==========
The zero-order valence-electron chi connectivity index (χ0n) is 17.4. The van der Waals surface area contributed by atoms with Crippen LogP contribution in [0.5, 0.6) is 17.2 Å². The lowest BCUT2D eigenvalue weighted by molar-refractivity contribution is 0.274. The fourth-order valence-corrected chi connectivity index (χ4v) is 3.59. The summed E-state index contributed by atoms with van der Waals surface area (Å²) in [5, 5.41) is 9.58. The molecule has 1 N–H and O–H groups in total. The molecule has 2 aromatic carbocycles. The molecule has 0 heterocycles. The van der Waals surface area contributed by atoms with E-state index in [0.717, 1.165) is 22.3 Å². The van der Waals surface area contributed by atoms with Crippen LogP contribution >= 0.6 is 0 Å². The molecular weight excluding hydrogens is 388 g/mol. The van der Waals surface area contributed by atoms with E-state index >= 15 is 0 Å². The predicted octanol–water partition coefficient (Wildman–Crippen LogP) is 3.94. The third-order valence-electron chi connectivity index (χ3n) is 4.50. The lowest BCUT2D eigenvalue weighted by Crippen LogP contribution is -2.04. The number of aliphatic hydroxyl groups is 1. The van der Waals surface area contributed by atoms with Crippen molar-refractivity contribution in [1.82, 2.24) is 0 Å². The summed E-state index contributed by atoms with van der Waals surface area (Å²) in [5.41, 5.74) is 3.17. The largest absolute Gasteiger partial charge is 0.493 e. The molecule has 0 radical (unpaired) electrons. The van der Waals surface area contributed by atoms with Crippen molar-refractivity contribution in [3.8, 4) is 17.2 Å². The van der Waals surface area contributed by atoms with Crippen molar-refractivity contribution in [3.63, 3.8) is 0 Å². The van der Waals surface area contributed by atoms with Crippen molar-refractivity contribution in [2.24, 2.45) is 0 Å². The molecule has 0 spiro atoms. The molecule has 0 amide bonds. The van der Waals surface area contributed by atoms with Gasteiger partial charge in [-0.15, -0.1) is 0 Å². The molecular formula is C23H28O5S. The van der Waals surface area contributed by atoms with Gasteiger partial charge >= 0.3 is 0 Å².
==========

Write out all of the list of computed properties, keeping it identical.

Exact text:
The zero-order valence-electron chi connectivity index (χ0n) is 17.4. The van der Waals surface area contributed by atoms with Crippen LogP contribution in [0.5, 0.6) is 17.2 Å². The lowest BCUT2D eigenvalue weighted by molar-refractivity contribution is 0.274. The fourth-order valence-corrected chi connectivity index (χ4v) is 3.59. The summed E-state index contributed by atoms with van der Waals surface area (Å²) in [5, 5.41) is 9.58. The molecule has 1 N–H and O–H groups in total. The molecule has 2 aromatic carbocycles. The molecule has 0 heterocycles. The van der Waals surface area contributed by atoms with E-state index in [0.717, 1.165) is 22.3 Å². The van der Waals surface area contributed by atoms with Crippen LogP contribution >= 0.6 is 0 Å². The molecular weight excluding hydrogens is 388 g/mol. The van der Waals surface area contributed by atoms with E-state index >= 15 is 0 Å². The predicted octanol–water partition coefficient (Wildman–Crippen LogP) is 3.94. The third-order valence-electron chi connectivity index (χ3n) is 4.50. The lowest BCUT2D eigenvalue weighted by Crippen LogP contribution is -2.04. The number of aliphatic hydroxyl groups is 1. The van der Waals surface area contributed by atoms with Crippen molar-refractivity contribution in [1.82, 2.24) is 0 Å². The summed E-state index contributed by atoms with van der Waals surface area (Å²) in [5.41, 5.74) is 3.17. The largest absolute Gasteiger partial charge is 0.493 e. The molecule has 0 radical (unpaired) electrons. The van der Waals surface area contributed by atoms with Crippen molar-refractivity contribution in [3.8, 4) is 17.2 Å². The van der Waals surface area contributed by atoms with Crippen molar-refractivity contribution in [3.63, 3.8) is 0 Å². The van der Waals surface area contributed by atoms with Crippen molar-refractivity contribution in [2.24, 2.45) is 0 Å². The molecule has 0 spiro atoms. The molecule has 0 amide bonds. The van der Waals surface area contributed by atoms with Gasteiger partial charge in [-0.15, -0.1) is 0 Å². The molecular formula is C23H28O5S. The van der Waals surface area contributed by atoms with Gasteiger partial charge >= 0.3 is 0 Å².